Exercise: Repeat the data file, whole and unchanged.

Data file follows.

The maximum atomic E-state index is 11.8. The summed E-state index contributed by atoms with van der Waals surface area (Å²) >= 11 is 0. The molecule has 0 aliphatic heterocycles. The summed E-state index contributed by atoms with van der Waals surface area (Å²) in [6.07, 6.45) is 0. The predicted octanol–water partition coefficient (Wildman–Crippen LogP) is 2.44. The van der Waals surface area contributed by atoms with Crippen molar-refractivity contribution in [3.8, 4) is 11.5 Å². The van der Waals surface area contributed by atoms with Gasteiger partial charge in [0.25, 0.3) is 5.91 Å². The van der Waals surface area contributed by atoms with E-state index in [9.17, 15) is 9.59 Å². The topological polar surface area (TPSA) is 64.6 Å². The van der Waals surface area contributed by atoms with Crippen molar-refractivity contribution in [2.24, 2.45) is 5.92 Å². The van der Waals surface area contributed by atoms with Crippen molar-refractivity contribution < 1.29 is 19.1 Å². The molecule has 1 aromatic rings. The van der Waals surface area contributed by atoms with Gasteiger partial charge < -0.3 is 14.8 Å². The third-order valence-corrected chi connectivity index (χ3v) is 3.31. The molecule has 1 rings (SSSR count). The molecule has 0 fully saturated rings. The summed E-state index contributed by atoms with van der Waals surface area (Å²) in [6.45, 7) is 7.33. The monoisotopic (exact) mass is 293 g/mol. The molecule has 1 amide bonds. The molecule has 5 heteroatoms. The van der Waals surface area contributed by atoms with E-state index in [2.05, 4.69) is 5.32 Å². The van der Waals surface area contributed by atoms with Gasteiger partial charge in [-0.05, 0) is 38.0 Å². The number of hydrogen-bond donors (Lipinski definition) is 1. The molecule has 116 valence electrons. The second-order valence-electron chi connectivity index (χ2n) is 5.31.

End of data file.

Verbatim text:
The maximum atomic E-state index is 11.8. The summed E-state index contributed by atoms with van der Waals surface area (Å²) >= 11 is 0. The molecule has 0 aliphatic heterocycles. The summed E-state index contributed by atoms with van der Waals surface area (Å²) in [6.07, 6.45) is 0. The predicted octanol–water partition coefficient (Wildman–Crippen LogP) is 2.44. The van der Waals surface area contributed by atoms with Crippen molar-refractivity contribution in [3.8, 4) is 11.5 Å². The van der Waals surface area contributed by atoms with Gasteiger partial charge in [0.25, 0.3) is 5.91 Å². The van der Waals surface area contributed by atoms with E-state index in [9.17, 15) is 9.59 Å². The topological polar surface area (TPSA) is 64.6 Å². The van der Waals surface area contributed by atoms with Crippen molar-refractivity contribution in [2.24, 2.45) is 5.92 Å². The van der Waals surface area contributed by atoms with Crippen molar-refractivity contribution < 1.29 is 19.1 Å². The molecule has 1 aromatic rings. The van der Waals surface area contributed by atoms with Gasteiger partial charge < -0.3 is 14.8 Å². The third-order valence-corrected chi connectivity index (χ3v) is 3.31. The molecule has 1 rings (SSSR count). The molecule has 0 fully saturated rings. The summed E-state index contributed by atoms with van der Waals surface area (Å²) in [6.45, 7) is 7.33. The monoisotopic (exact) mass is 293 g/mol. The molecule has 1 amide bonds. The molecule has 5 heteroatoms. The van der Waals surface area contributed by atoms with E-state index in [2.05, 4.69) is 5.32 Å². The van der Waals surface area contributed by atoms with Gasteiger partial charge in [-0.05, 0) is 38.0 Å². The number of hydrogen-bond donors (Lipinski definition) is 1. The molecule has 116 valence electrons. The second-order valence-electron chi connectivity index (χ2n) is 5.31.